The Church Is Not Dying! (part three of three)
By Zac Harmon-McLaughlin of Walnut Creek, CA, USA
a. God is calling for a prophetic community to emerge, drawn from the nations of the world, that is characterized by uncommon devotion to the compassion and peace of God revealed in Jesus Christ. Through divine grace and wisdom, this faith community has been given abundant gifts, resources, and opportunities to equip it to become such a people. Chief among these is the power of community in Christ expressed locally in distinctive fashions while upholding a unity of vision, foundational beliefs, and mission throughout the world.
b. There are many issues that could easily consume the time and energy of the church. However, the challenge before a prophetic people is to discern and pursue what matters most for the journey ahead. —Doctrine and Covenants 163:11
Henri Nouwen reminds us in his book Reaching Out, “Therefore, as the people of God, we are ekklesia (from the Greek kaleo=call and ek=out), the community called out of the old world into the new.” I could share many stories of the church growing and becoming.
The truth is I don’t need to. When we pay attention and open our eyes, we have our own stories of hope and possibility. The church is not without hope and the church is not dying. The church is shifting, which signals that we are becoming.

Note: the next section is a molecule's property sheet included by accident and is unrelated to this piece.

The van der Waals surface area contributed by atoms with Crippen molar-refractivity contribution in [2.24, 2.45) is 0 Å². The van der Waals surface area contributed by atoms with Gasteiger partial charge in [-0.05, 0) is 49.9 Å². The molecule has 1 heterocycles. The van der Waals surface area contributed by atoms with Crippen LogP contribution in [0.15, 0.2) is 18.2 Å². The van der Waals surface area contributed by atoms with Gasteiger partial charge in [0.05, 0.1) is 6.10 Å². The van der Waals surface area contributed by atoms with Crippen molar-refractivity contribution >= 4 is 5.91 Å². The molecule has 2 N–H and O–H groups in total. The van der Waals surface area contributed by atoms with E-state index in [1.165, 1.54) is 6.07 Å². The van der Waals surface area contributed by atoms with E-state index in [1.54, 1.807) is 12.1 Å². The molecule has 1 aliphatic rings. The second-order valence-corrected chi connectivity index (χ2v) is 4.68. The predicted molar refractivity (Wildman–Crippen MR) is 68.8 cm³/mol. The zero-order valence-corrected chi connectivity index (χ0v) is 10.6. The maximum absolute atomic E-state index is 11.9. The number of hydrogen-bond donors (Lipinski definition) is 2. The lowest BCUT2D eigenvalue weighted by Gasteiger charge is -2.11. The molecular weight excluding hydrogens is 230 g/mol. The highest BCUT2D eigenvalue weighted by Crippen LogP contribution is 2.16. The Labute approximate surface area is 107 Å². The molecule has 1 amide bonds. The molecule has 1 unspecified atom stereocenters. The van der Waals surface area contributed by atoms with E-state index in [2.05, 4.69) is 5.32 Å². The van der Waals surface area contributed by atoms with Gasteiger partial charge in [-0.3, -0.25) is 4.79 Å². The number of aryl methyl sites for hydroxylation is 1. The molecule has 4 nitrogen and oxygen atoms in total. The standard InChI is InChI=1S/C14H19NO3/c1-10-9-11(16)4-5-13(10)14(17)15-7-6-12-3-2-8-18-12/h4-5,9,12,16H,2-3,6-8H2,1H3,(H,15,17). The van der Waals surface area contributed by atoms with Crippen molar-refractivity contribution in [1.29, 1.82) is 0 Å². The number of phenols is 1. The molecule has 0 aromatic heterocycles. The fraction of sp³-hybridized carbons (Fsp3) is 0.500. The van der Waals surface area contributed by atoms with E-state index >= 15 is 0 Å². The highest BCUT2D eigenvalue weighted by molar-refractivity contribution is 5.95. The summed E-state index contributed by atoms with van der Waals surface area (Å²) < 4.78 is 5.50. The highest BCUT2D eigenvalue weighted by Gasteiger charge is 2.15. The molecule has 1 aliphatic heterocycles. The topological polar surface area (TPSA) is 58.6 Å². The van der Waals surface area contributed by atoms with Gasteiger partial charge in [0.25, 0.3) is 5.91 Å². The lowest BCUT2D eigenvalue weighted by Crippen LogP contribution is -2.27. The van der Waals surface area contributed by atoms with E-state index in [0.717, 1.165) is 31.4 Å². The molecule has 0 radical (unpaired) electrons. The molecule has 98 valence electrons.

May we become ekklesia. May we go into a world that is groaning with suffering, division, hunger, and fear, and proclaim a movement that promotes communities of joy, hope, love, and peace. May we become who Christ has called us to be and embrace the mission of Jesus Christ in a world challenged by apathy and a loss of hope.
May we have stubborn hope and passionately, fearlessly, and vulnerably respond through everyday experiences with the living God. I understand the complexities and difficulties, but I am not concerned with numbers or budget. I am inspired by Christ’s mission and encouraged by HOPE.
Prayer for Peace
Call us out, God, that we may enter a new phase of our discipleship. Help us let go of long-held ideas of what church should be. May we focus on Christ’s mission as our mission—Christ’s peace as our peace.
Spiritual Practice: Hope
Close your mind to troubling thoughts and anxiety by placing them in God’s generous hands and letting them go. Let God speak to your fearful heart. Think of your hope for the future—open windows in your mind through which you can see compassionate actions. Reflect on the hope that Christ brings. What is your plan to be part of that hope?
Today, God, I will not fear mysterious horizons so I may join with communities of uncommon devotion to peace.